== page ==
By on May 24, 2011

According to one car guy, global warming is a crock of excrement. Toyota wants to get to the bottom of it. Toyota Motor Corporation and Toyota Central R&D Labs have developed a simulator able to predict tropospheric ozone concentrations across the whole of South and East Asia. The project was carried out in collaboration with Tsinghua University in China, The Energy and Resources Institute (TERI) in India, and the International Institute for Applied Systems Analysis (IIASA) in Austria. The simulator is expected to help in the reduction of energy consumption and limit emissions that cause atmospheric pollution — one factor in global warming.

The ozone layer in the stratosphere (starting at a height of approximately 10 km) is fairly well known. It protects the earth’s ecosystem by absorbing ultraviolet rays.  Less known is the ozone in the troposphere, which extends to approximately 10 km above the earth’s surface. The tropospheric ozone is said to be the main cause of photochemical smog, an atmospheric pollutant harmful to human health and plant growth.

Predicting tropospheric ozone concentrations is difficult. And that’s where Toyota’s simulator comes in. It takes as inputs the current and projected energy consumption, along with CO2, NOx, and VOC emissions and meteorological conditions. It then builds a three-dimensional air quality model that predicts tropospheric ozone concentrations.

According to Toyota, “the main benefit of the simulator is the ability to comprehensively investigate policies needed for tropospheric ozone reduction, CO2 reduction scenarios and atmospheric improvement scenarios.”

We have smuggled a 2D demo out of the secret Toyota labs. It’s a PowerPoint. It uses old data. At the top, it says something like “Example of Ozone Concentration Prediction.” Set it in motion by “View Slideshow” (or F5) and you’ll see why I am having qualms about going back to Beijing in two weeks. But hey, it’s 2005 data.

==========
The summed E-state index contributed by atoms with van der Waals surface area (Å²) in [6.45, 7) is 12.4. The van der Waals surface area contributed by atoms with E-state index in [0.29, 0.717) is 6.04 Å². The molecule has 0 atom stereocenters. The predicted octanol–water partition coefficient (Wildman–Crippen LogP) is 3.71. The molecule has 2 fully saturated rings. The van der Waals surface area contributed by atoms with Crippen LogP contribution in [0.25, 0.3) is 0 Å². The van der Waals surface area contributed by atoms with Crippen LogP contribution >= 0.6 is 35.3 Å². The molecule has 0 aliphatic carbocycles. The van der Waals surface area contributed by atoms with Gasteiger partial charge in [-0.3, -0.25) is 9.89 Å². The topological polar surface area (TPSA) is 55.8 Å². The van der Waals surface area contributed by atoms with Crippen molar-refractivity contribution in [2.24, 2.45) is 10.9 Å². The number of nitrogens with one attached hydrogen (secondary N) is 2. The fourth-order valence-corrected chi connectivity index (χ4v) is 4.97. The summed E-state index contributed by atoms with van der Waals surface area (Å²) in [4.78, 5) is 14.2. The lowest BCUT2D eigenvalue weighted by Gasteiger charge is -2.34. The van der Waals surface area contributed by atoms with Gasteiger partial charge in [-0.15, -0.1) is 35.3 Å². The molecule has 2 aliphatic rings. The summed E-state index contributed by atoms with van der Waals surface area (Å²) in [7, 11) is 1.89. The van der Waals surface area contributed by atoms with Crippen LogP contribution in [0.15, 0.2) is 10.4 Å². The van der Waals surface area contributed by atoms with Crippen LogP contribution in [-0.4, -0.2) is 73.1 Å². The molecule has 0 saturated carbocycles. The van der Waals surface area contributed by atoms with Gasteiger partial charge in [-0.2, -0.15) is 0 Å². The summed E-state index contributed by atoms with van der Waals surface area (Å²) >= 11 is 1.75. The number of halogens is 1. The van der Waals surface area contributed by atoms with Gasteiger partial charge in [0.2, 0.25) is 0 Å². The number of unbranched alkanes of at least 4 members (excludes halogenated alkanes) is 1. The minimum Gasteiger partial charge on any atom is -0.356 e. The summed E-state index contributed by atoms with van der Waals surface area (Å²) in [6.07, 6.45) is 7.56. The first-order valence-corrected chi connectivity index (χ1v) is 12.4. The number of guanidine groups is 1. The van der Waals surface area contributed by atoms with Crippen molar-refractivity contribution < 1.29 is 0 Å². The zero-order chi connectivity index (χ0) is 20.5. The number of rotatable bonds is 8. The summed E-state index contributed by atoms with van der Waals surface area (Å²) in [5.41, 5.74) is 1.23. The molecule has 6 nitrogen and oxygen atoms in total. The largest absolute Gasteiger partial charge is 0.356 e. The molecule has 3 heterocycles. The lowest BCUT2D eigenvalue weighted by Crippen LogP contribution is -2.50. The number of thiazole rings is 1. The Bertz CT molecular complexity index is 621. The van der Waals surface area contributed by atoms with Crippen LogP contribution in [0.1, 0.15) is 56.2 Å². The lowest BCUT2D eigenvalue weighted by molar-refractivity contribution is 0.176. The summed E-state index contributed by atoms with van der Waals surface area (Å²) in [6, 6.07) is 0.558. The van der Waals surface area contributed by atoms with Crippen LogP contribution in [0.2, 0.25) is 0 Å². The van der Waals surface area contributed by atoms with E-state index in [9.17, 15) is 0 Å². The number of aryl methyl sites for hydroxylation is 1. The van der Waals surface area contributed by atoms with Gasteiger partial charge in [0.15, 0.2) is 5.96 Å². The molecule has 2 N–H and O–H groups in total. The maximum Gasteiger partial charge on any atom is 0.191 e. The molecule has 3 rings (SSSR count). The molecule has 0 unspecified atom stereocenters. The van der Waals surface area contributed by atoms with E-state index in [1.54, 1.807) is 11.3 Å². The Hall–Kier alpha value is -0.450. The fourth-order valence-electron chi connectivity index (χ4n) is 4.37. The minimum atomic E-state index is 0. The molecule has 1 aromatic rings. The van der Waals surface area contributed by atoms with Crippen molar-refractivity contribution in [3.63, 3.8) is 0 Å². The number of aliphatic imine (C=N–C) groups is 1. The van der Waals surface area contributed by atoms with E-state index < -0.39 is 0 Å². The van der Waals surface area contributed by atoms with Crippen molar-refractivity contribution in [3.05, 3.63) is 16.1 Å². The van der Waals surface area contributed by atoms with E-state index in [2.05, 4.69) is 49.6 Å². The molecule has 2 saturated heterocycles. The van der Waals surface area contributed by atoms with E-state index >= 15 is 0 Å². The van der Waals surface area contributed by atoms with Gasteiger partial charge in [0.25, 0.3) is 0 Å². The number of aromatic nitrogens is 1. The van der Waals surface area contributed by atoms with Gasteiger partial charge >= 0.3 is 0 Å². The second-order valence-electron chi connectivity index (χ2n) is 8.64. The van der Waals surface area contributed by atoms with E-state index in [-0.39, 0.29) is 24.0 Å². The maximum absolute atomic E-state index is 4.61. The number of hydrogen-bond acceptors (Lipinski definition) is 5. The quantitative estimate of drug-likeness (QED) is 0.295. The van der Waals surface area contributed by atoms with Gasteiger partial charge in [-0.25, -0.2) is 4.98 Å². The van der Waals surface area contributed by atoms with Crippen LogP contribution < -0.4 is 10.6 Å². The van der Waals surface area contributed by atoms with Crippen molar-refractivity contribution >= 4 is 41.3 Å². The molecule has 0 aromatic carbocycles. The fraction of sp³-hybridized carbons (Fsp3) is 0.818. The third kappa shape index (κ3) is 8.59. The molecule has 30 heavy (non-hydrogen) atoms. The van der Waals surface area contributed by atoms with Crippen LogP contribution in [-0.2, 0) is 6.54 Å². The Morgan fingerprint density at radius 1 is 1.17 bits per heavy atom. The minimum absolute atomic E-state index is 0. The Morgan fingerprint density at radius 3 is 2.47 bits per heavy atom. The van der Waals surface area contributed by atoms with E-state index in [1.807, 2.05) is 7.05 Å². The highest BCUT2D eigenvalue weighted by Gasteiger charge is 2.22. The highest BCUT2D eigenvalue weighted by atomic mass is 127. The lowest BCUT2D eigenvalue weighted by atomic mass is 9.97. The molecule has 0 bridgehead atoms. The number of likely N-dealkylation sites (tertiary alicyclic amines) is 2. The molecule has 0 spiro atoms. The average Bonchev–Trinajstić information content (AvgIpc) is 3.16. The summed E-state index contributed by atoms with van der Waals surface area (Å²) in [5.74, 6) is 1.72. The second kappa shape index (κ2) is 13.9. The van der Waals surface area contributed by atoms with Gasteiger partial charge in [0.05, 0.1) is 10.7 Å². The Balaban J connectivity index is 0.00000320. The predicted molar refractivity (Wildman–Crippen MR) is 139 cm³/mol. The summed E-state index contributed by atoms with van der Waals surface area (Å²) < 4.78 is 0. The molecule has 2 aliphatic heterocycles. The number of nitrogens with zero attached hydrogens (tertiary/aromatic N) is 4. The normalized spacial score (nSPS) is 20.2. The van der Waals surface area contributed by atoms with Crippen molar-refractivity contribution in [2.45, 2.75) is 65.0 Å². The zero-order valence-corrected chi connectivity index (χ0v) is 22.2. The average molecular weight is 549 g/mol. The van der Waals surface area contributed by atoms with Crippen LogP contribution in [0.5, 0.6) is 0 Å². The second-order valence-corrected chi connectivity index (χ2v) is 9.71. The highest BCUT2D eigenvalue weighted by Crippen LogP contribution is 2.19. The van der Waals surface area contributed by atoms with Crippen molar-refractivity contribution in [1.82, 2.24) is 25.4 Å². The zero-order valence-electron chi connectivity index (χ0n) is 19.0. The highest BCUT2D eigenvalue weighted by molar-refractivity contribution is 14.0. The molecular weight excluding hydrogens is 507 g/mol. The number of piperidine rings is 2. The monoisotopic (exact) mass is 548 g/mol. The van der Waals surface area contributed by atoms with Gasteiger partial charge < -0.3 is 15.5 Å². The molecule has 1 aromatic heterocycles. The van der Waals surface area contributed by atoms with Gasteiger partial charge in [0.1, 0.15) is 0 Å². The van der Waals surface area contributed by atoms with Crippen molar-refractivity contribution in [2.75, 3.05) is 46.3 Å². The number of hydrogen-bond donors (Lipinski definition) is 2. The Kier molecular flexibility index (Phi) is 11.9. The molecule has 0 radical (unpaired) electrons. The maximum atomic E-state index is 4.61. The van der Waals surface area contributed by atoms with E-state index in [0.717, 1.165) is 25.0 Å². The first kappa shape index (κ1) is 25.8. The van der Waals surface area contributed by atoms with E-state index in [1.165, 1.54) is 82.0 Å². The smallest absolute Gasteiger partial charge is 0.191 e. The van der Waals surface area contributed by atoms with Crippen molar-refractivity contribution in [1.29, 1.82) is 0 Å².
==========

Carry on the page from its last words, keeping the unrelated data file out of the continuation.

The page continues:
The real thing will be demonstrated on May 26 and 27 at a workshop at Beijing’s Tsinghua University. Let’s hope there will be less red in the clouds moving around in the troposphere.


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9 Comments on “Introducing Toyota’s Tropospheric Ozone-Concentration Simulator. Eat Your Heart Out, Bob Lutz...”

  • avatar

    Of course the existence of a simulator doesn’t necessarily mean it’s real. Simulators do what they have been programmed to do and mother nature may not follow that programming.

    • 0 avatar

      All models are wrong, some are useful – George Box

      At least Toyota isn’t trying to predict everything about earth’s climate for the next century.

  • avatar

    This is off-topic, but has anyone heard from or seen obbop on here? From his vague descriptions of where he lives, I think it is southern Missouri. What do you guys think?

    • 0 avatar

      Obbop was on another thread yesterday – he’s O.K. The storm passed south of him, according to his description. I think he lives north of Joplin. Not sure about subsequent storms that went and are hitting the general area, though. Probably lost power for awhile. The old coot’s tough, though!

    • 0 avatar
      George B

      Grew up in SE Kansas near Joplin. A friend from high school works at St. Johns hospital and was scheduled to work the night the tornado hit. She traded shifts with a coworker and missed the event. The destruction is unfortunately typical, but it’s very unusual to have this many deaths from a tornado.

    • 0 avatar

      Glad to hear obbop’s ok.

  • avatar
    George B

    Bertel, you’ve conflated real makes your eyes burn and lungs hurt ground level ozone pollution from photochemical smog, beneficial concentration of ozone in the stratosphere, and the concentration of CO2, atmospheric plant food, with effects that are in dispute. Attempts to predict ground level ozone pollution are no more controversial than attempting to predict the weather. The models may get it wrong, but even an incomplete warning of bad atmospheric conditions is better than no warning at all.

    At this point I think there is general agreement the pollution control equipment added to cars to greatly reduce their contribution to photochemical smog is a good thing. In the United States, engine horsepower has never been higher while vehicle emissions of real pollution have never been lower. I make more pollution pumping gas and mowing my yard than I do driving my car. Probably time to question how many more decades old coal fired power plants will continue to be grandfathered and when small engines will finally get emissions control systems.

    Current ground level ozone levels in Texas.

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